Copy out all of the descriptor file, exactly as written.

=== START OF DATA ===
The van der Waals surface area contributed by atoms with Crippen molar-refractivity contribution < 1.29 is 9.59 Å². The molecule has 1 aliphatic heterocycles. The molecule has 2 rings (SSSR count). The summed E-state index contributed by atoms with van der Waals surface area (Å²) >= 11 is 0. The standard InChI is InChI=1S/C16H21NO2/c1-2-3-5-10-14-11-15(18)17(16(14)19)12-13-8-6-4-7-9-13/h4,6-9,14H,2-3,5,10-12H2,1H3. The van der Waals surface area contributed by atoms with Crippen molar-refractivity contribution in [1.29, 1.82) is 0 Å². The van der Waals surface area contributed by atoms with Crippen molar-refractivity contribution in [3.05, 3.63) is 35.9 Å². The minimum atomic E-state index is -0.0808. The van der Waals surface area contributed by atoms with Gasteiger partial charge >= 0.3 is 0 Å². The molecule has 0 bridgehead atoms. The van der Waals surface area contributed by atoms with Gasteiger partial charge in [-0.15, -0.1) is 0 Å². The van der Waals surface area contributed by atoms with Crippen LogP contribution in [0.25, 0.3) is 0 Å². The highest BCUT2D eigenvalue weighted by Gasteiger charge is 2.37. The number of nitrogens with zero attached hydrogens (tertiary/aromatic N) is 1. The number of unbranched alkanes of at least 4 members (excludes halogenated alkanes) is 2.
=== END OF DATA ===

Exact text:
The van der Waals surface area contributed by atoms with Crippen molar-refractivity contribution < 1.29 is 9.59 Å². The molecule has 1 aliphatic heterocycles. The molecule has 2 rings (SSSR count). The summed E-state index contributed by atoms with van der Waals surface area (Å²) >= 11 is 0. The standard InChI is InChI=1S/C16H21NO2/c1-2-3-5-10-14-11-15(18)17(16(14)19)12-13-8-6-4-7-9-13/h4,6-9,14H,2-3,5,10-12H2,1H3. The van der Waals surface area contributed by atoms with Crippen molar-refractivity contribution in [1.29, 1.82) is 0 Å². The van der Waals surface area contributed by atoms with Crippen molar-refractivity contribution in [3.05, 3.63) is 35.9 Å². The minimum atomic E-state index is -0.0808. The van der Waals surface area contributed by atoms with Gasteiger partial charge >= 0.3 is 0 Å². The molecule has 0 bridgehead atoms. The van der Waals surface area contributed by atoms with Gasteiger partial charge in [-0.15, -0.1) is 0 Å². The van der Waals surface area contributed by atoms with Crippen LogP contribution in [0.25, 0.3) is 0 Å². The highest BCUT2D eigenvalue weighted by Gasteiger charge is 2.37. The number of nitrogens with zero attached hydrogens (tertiary/aromatic N) is 1. The number of unbranched alkanes of at least 4 members (excludes halogenated alkanes) is 2.